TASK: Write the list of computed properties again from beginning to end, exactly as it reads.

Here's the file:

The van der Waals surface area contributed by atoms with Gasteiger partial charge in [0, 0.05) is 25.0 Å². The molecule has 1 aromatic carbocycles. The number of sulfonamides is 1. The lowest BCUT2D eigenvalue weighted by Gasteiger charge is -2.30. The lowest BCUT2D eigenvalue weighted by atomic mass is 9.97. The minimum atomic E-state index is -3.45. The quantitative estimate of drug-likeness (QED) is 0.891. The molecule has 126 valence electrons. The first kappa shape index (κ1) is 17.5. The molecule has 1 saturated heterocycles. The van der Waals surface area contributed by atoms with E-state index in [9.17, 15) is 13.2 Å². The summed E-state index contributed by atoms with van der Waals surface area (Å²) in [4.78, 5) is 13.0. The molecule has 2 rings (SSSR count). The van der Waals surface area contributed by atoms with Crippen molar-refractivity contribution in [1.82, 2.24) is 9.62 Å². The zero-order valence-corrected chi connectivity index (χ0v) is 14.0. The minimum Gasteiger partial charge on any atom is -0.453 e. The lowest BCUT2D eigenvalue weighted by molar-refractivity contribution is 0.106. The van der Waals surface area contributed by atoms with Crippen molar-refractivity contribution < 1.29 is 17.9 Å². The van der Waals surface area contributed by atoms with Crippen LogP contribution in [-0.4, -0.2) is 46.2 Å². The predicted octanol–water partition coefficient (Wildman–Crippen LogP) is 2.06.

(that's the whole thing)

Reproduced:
The van der Waals surface area contributed by atoms with Gasteiger partial charge in [0, 0.05) is 25.0 Å². The molecule has 1 aromatic carbocycles. The number of sulfonamides is 1. The lowest BCUT2D eigenvalue weighted by Gasteiger charge is -2.30. The lowest BCUT2D eigenvalue weighted by atomic mass is 9.97. The minimum atomic E-state index is -3.45. The quantitative estimate of drug-likeness (QED) is 0.891. The molecule has 126 valence electrons. The first kappa shape index (κ1) is 17.5. The molecule has 1 saturated heterocycles. The van der Waals surface area contributed by atoms with E-state index in [9.17, 15) is 13.2 Å². The summed E-state index contributed by atoms with van der Waals surface area (Å²) in [4.78, 5) is 13.0. The molecule has 2 rings (SSSR count). The van der Waals surface area contributed by atoms with Crippen molar-refractivity contribution in [1.82, 2.24) is 9.62 Å². The zero-order valence-corrected chi connectivity index (χ0v) is 14.0. The minimum Gasteiger partial charge on any atom is -0.453 e. The lowest BCUT2D eigenvalue weighted by molar-refractivity contribution is 0.106. The van der Waals surface area contributed by atoms with Crippen molar-refractivity contribution < 1.29 is 17.9 Å². The van der Waals surface area contributed by atoms with Crippen LogP contribution in [-0.4, -0.2) is 46.2 Å². The predicted octanol–water partition coefficient (Wildman–Crippen LogP) is 2.06.